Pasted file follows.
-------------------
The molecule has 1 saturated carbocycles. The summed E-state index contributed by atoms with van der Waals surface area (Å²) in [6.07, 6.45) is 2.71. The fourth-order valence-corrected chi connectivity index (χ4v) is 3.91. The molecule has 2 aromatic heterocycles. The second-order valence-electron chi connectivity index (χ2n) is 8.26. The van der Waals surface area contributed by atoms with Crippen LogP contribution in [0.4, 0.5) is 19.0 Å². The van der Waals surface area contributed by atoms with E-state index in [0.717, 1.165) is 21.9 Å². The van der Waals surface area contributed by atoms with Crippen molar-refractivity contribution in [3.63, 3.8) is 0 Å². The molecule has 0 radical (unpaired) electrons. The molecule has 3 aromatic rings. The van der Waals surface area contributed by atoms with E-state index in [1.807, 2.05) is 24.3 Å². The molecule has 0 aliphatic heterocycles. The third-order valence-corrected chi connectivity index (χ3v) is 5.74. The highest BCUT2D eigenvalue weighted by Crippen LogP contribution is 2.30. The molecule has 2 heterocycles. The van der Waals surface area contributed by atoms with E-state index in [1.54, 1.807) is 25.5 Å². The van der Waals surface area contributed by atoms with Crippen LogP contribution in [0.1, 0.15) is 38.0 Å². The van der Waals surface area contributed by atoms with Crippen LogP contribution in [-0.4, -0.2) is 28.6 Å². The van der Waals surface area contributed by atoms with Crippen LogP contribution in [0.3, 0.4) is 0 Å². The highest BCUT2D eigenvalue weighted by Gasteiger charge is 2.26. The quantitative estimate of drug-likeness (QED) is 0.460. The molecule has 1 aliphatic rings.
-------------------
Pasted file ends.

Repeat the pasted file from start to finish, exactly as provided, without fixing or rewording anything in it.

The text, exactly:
The molecule has 1 saturated carbocycles. The summed E-state index contributed by atoms with van der Waals surface area (Å²) in [6.07, 6.45) is 2.71. The fourth-order valence-corrected chi connectivity index (χ4v) is 3.91. The molecule has 2 aromatic heterocycles. The second-order valence-electron chi connectivity index (χ2n) is 8.26. The van der Waals surface area contributed by atoms with Crippen LogP contribution in [0.4, 0.5) is 19.0 Å². The van der Waals surface area contributed by atoms with E-state index in [0.717, 1.165) is 21.9 Å². The van der Waals surface area contributed by atoms with Crippen molar-refractivity contribution in [3.63, 3.8) is 0 Å². The molecule has 0 radical (unpaired) electrons. The molecule has 3 aromatic rings. The van der Waals surface area contributed by atoms with E-state index in [1.807, 2.05) is 24.3 Å². The molecule has 0 aliphatic heterocycles. The third-order valence-corrected chi connectivity index (χ3v) is 5.74. The highest BCUT2D eigenvalue weighted by Crippen LogP contribution is 2.30. The molecule has 2 heterocycles. The van der Waals surface area contributed by atoms with E-state index in [1.54, 1.807) is 25.5 Å². The van der Waals surface area contributed by atoms with Crippen LogP contribution in [0.1, 0.15) is 38.0 Å². The van der Waals surface area contributed by atoms with Crippen LogP contribution in [-0.4, -0.2) is 28.6 Å². The van der Waals surface area contributed by atoms with Crippen LogP contribution in [0.3, 0.4) is 0 Å². The highest BCUT2D eigenvalue weighted by Gasteiger charge is 2.26. The quantitative estimate of drug-likeness (QED) is 0.460. The molecule has 1 aliphatic rings.